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March 2: The Minsk Ghetto

lawrencebush
March 2, 2013

Six thousand Jews were murdered in the ghetto of Minsk, the capital of Belarus, on this date, Purim, in 1942, as the Nazis and their auxiliaries conducted their third major pogrom in the city since conquering it on June 28, 1941. With rumors of an impending pogrom sweeping the ghetto, the local Jewish Council had refused the Nazis' demand for 5,000 laborers, and many Jews had gone into hiding. In the aktion that followed, thousands were marched to a ravine at the end of Ratokmskaya Street and shot, and children from the ghetto's nursery/orphanage were buried alive in sand pits. The Gestapo then hanged all the members of the Jewish Council in the street with signs saying, "Stalin's Bandits." The twelve blocks of the Minsk Ghetto were home to between 80,000 and 100,000 Jews. It was notable for its large resistance organization, which enabled some 10,000 Jews to escape and join Soviet partisan groups in the nearby forests. The rate of killing was much higher, however, and by August, 1942, fewer than 9,000 Jews were left in Minsk.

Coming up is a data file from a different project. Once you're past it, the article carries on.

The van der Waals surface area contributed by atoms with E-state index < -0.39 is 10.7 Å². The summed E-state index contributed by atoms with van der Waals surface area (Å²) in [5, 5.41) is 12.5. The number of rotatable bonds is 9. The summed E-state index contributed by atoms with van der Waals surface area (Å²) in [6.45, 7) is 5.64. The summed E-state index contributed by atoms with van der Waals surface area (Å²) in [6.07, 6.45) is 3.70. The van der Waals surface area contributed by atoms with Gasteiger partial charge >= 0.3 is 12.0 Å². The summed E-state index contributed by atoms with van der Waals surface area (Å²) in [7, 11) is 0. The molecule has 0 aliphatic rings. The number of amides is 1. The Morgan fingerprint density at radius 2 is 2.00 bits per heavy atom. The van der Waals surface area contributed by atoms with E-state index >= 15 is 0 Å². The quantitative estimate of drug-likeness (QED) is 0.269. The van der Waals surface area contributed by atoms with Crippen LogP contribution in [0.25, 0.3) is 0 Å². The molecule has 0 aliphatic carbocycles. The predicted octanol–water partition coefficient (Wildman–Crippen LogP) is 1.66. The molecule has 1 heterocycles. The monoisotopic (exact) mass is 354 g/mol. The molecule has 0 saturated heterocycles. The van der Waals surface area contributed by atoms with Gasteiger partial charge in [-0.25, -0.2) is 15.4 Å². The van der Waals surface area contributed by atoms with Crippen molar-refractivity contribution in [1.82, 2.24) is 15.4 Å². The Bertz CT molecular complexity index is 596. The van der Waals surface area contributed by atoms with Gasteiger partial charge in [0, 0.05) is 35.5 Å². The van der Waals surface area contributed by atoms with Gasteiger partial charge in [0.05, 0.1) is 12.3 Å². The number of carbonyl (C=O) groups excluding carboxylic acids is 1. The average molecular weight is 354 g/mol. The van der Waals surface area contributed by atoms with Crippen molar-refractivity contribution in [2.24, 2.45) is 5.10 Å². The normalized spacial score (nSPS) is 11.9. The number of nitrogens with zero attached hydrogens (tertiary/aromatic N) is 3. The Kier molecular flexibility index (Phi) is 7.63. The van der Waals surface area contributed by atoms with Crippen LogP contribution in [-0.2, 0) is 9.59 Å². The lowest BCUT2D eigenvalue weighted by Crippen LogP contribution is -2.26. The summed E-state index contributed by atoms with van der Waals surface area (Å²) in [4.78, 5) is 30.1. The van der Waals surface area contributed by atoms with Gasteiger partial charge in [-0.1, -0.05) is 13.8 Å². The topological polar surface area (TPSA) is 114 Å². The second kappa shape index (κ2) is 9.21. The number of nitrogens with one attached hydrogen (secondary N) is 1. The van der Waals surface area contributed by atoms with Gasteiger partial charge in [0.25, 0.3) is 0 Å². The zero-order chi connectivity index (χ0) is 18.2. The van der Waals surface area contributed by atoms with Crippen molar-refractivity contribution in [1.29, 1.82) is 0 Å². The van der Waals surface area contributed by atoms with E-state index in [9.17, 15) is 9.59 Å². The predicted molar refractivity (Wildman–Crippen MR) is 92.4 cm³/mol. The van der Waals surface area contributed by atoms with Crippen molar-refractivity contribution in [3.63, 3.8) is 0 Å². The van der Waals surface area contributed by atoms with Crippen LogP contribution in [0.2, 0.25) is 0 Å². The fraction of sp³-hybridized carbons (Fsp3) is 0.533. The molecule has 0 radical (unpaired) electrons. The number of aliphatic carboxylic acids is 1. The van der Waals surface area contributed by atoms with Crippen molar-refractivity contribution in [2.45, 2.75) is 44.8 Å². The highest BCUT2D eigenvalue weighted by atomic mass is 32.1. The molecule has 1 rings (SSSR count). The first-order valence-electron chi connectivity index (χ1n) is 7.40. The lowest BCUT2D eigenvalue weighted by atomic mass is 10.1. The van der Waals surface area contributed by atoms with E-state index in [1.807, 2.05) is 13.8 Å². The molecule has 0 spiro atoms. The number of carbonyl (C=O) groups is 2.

"Not a single day passed in the ghetto without Nazi gangs breaking into Jewish homes and pilfering everything they could lay their hands on. Infuriated often because they found nothing of value in many of the houses of the impoverished population, the Nazi gangsters took their revenge by torturing and murdering their victims."--Sophia Ozerskaya, JTA Archive from August 14, 1942